Ed Madara sits on the edge of his battered wooden desk, jammed between his space-age telephone and his IBM personal computer, explaining how he and his colleagues, working from this crowded office overlooking New Jersey’s interstate 80, help 10,000 callers a year find—or start—the self-help groups they need.
“It’s basically quite simple,” he says. “Our database includes listings of thousands of support groups around the state—and hundreds of model groups elsewhere. There’s a group for virtually every problem these days. If there’s not one nearby, we encourage callers to start their own.
“Let’s say Mary Smith calls in from Camden on our 800 number. She’s a divorced mother with a young daughter. She’s recently married, and her new husband has three sons. They’re looking for support groups for new stepparents. Here’s what we do.”
He cradles the phone on his shoulder and enters the number 46, the center’s two-digit computer code for stepparenting. “Next we punch in the caller’s location.” He enters CA, the code for Camden county, then hits the command key.
The first screen is nearly blank “There’s no stepparenting group in her home town,” Madara explains. “So we go on to the next level, the Camden area. There’s no group there either. So we go on to the statewide level.”
The third screen lists four organizations which deal with stepparenting:
- The Stepfamily Association of America
- Support Group for Stepparenting
- Women with Stepchildren
- His, Hers, and Ours
A special note indicates that a Newark-based facilitator from the Stepfamily Association of America is willing to help interested individuals start new groups in their own communities.
“Level four provides more detailed information on any national groups dealing with the problem,” Madara explains. “In this case, there’s a write-up on the national office of the Stepfamily Association of America: They publish a quarterly newsletter, hold an annual conference, and operate a ‘step-pal’ program for stepchildren. The Organization currently has 53 chapters nationwide.
Bureaucracies tend to be self-perpetuating but self-help groups only exist as long as they actually fill a need.
“Since there’s a full-time statewide organizer, we’d probably offer to put Mary in touch with her,” Madara says. “The organizer would arrange to meet with Mary and other interested stepparents in the Camden area. In addition, we’d put Mary in touch with a counselor from our office who specializes in helping people start new groups.”
I ask if the clearinghouse is able to place most callers with existing local groups. “Oh, yes. In fact, we’re often able to refer them to several local groups. I was just talking to a young woman who’d called because she’d read a New York Times article about support groups for young widowed persons. It turned out that not only was she a recent widow, she was also a single mother and a diabetic. So we were able to provide her with names and numbers of half a dozen groups in her home town.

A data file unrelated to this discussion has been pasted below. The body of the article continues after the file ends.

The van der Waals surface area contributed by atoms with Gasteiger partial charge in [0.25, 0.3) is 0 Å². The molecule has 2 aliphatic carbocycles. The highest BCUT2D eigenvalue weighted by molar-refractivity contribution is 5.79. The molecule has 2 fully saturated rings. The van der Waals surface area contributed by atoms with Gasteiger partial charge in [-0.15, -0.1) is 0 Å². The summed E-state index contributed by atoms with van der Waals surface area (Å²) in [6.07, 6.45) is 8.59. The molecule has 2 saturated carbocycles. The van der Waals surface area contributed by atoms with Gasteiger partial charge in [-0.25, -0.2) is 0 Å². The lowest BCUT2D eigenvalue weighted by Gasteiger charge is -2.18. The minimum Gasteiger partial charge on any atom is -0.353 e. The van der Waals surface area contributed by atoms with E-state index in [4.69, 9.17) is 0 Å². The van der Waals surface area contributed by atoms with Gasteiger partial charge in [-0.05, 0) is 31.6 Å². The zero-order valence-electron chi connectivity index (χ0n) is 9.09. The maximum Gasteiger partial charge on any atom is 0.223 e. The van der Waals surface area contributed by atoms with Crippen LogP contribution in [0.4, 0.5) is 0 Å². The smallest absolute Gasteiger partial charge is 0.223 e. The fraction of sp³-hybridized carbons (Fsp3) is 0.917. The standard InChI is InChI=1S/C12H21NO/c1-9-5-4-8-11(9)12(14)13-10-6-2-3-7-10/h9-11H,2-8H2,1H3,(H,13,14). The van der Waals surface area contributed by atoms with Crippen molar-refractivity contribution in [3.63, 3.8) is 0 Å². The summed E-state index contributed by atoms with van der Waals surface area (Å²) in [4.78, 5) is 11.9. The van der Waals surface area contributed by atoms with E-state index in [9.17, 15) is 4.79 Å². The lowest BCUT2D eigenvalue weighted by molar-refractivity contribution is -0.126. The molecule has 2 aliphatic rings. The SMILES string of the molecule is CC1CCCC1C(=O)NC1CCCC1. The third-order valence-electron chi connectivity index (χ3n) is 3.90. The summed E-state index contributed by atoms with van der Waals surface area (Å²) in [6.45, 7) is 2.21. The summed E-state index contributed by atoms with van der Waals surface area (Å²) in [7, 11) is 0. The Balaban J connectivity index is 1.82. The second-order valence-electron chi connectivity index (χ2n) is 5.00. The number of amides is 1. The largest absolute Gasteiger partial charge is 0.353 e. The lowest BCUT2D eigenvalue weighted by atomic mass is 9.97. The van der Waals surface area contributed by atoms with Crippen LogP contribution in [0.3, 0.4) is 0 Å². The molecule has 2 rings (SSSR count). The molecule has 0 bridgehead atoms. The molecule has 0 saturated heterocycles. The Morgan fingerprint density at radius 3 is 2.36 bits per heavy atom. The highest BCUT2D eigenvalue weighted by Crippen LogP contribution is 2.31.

“Calls for groups on specific subjects seem to come in waves—frequently as the result of stories in the media. We’ve recently been flooded with inquiries for groups for young widowed persons—mostly the result of that piece in the New York Times. We’re getting a lot of calls about Epstein-Barr virus right now—most of them saw the recent Newsweek story. A number of new groups have been formed by women who have read Robin Norwood’s book, Women Who Love Too Much. And two other groups have roughly doubled in popularity within the last year— groups for manic depression and for the adult children of alcoholics.
“Our most important—and most rewarding—calls are those asking for groups which don’t exist,” Madara says. “For instance, we’ve had a number of recent callers who believe they may have the newly-described chronic Epstein-Barr virus syndrome. Only a few cities have groups for this condition as yet, so we ask callers if they’d like to join with others in their home communities to discuss forming a group. If so, we add their names to our database and pass their phone numbers on to others with similar concerns. We also offer continuing telephone consulting to help them get the new group up and running. We’ve helped callers form more than 400 new groups.
“Unlike bureaucracies, which tend to be self-perpetuating, self-help groups only exist as long as they genuinely fill a need,” Madara says. “New groups are forming constantly. Groups that stop filling these needs will just peter out.”
I ask if the people who call the Clearinghouse have tried and failed to get professional help. Madara nods sadly.
“A good number have had bad experiences with professionals—they’ve been told there’s nothing wrong with them, or that it’s all in their heads. In many cases they simply don’t fit into anyone’s specialty. Some of our callers are pretty discouraged. We spend a lot of time providing encouragement and support.”
Madara gives professionals low marks for understanding self-help. “They don’t understand the self-help group process—and the benefits it can produce,” he says. “Their training ignores it and they haven’t bothered to find out on their own. They can’t imagine the amazing things people can achieve on their own. Self-help is largely outside their experience.”
What would Madara suggest for those who’d like to find out more about how self-help groups operate? “By all means, go to a group yourself. Choose a group that corresponds to your own special concerns. Or attend a group as a visitor—Alcoholics Anonymous, Al-Anon, and many other groups hold open meetings.
“All of us here at the Clearinghouse attend self-help groups regularly. And every time we do, we come back with a renewed appreciation for how much people really can accomplish when they take things into their own hands.”
Ed Madara, Director
The Self-Help Clearinghouse
Northwest Covenant Medical Center
25 Pocono Road
Denville, NJ 07834